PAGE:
Leslie Marmon Silko’s Ceremony is one of my favorite texts to teach in my AP English Literature and Composition class, but it’s also one of the more difficult ones. Like many other masterful contemporary texts that make their way into the literature classroom, like Tim O’Brien’s The Things They Carried or Toni Morrison’s Beloved, this text is not told in a straightforward chronological order. Rather, it’s a complex weaving of many different times in the characters’ lives, stories within stories, and even native legends that all work together to create the sense of the story. Especially for students who are very linear thinkers, this kind of structure can throw them off, so I try to help them along by teaching them terms like nonlinear narrative and narrative thread.
For the purposes of my class, I define a narrative thread as a storyline that orients the reader through a certain recurring character set, setting, and place in time. I tell them that, unlike linear stories, where the plot gradually unfolds and we get a sense of meaning from what happens and how, a nonlinear narrative enforces thematic ideas across these different narrative threads. Even if we don’t grasp the exact order of events as threads are switching around, what’s more important in this kind of reading is recognizing how certain ideas are emphasized, repeated, and mirrored across the threads. That’s how we make sense of it all. It’s a different kind of story, where you feel your way through in a layering process almost like painting.
They don’t always “get it” right away, though, which is why I have them wrestle with it a bit. When we’re about three quarters through the novel, I have them complete a small group project where I ask them to select a thematic idea and then create a visual product that demonstrates how different narrative threads work together to explore the idea. This year, I got some really stellar ones, and thought I’d share them in case anyone else would like to try this project! Also, please know that the students made these things up entirely on their own. I take no credit for their amazing approaches to the task!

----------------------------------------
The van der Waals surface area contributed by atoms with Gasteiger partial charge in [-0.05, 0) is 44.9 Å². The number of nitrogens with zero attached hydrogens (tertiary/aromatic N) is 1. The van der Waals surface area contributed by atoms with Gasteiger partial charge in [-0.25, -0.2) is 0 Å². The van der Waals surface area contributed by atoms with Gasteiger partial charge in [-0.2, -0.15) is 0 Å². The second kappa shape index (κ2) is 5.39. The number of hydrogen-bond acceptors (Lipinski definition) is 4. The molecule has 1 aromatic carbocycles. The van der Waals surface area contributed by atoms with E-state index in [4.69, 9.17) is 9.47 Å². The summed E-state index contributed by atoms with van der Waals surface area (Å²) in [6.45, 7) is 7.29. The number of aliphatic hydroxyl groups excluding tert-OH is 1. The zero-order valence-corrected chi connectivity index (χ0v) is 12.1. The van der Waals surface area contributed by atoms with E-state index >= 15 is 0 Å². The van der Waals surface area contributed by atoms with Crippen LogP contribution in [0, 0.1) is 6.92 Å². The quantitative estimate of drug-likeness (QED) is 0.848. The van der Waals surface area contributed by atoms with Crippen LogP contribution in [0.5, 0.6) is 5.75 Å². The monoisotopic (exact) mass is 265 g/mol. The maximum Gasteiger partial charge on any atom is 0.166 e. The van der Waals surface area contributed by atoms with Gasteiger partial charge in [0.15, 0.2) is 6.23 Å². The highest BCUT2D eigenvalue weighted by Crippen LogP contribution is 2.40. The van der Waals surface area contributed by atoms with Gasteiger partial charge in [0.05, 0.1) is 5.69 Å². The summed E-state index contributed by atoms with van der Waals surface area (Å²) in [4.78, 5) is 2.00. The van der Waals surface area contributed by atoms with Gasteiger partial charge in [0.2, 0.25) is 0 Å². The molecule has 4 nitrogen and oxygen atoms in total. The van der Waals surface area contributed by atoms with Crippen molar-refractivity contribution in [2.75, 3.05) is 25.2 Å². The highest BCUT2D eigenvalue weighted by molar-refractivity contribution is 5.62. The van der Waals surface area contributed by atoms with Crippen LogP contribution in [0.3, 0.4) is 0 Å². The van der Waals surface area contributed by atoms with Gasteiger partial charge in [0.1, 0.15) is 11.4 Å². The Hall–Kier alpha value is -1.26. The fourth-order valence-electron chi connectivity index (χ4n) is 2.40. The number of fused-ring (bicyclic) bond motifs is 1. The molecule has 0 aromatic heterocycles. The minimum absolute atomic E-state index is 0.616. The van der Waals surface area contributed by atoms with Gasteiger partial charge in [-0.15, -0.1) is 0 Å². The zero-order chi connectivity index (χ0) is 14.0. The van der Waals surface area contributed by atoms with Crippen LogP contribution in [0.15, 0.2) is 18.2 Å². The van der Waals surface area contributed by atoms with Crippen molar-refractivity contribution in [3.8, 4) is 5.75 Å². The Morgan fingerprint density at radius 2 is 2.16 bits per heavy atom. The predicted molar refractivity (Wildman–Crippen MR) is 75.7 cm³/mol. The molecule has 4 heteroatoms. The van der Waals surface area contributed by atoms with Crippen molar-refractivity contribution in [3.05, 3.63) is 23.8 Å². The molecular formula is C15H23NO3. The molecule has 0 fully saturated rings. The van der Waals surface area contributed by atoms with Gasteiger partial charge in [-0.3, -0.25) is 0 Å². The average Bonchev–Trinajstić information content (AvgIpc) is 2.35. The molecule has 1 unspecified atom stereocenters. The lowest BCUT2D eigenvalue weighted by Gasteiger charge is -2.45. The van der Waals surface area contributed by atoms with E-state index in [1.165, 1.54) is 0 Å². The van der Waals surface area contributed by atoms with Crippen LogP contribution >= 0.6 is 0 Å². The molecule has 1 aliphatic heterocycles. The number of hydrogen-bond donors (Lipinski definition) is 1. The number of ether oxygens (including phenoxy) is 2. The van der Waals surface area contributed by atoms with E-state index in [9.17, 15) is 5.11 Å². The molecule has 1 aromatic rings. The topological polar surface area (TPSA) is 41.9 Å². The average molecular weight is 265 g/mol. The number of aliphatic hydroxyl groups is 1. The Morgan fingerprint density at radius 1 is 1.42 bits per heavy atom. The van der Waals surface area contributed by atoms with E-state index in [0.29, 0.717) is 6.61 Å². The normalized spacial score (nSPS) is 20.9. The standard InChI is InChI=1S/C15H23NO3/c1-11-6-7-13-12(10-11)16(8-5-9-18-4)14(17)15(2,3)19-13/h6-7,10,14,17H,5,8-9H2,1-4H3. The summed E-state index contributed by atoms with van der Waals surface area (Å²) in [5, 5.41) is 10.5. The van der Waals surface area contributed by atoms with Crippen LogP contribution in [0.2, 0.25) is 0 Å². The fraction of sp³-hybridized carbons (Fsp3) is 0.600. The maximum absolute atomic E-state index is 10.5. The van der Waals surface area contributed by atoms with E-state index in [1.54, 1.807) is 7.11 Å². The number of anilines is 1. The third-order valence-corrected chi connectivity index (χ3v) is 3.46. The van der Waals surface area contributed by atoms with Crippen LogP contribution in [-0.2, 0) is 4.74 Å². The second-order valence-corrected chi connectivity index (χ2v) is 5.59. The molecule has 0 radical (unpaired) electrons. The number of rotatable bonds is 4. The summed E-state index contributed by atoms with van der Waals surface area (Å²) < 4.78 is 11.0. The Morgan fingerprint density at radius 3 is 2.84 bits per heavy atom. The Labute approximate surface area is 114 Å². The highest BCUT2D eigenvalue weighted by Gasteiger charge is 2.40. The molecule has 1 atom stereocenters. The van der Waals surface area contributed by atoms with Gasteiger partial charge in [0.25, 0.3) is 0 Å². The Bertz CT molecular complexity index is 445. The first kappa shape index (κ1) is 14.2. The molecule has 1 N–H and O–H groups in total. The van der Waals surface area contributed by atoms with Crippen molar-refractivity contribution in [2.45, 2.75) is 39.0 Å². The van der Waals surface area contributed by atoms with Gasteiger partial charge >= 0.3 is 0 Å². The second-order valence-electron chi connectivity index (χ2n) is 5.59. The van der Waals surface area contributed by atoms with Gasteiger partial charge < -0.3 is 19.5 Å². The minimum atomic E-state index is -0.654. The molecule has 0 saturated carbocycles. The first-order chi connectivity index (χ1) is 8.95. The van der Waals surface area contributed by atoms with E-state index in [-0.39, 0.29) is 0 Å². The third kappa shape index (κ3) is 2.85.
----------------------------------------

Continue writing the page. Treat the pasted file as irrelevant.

Digital Thread Map
This approach was digital, linking drops of rain to five different narrative threads where the idea of rain and drought correlate with the characters’ feelings of guilt and longing for restoration. Like raindrops pattering down on the earth, the threads don’t need a set pattern to be felt and seen.
Pop-up/Slide-out Symbol Poster
This one was way bigger and more complicated than just this photo shows, packed with important symbols from the novel. Each symbol slides out to show an explanation and moment in the text where the idea of healing is present in different threads, and then back in to create the effect of the overall symbol-spotted poster.
This gorgeous illustration took a snake symbol–which correlates with a specific moment in the text–and used it to explore moments that talk about the human relationship with the earth, including accompanying important imagery from the novel. The two snakes represent Tayo (you can even see the little scar from his scalp ceremony) and the Mother Earth Spirit.
Fortune Teller Origami
This one completely blew my mind–such a perfect idea to illustrate the oneness of theme across many enfolded elements of a novel. This group chose the thematic idea of belonging, and identified four prominent narrative threads that featured the idea. Once choosing the thread, there are two examples, each one correlating to an important quote from the book. Amazing!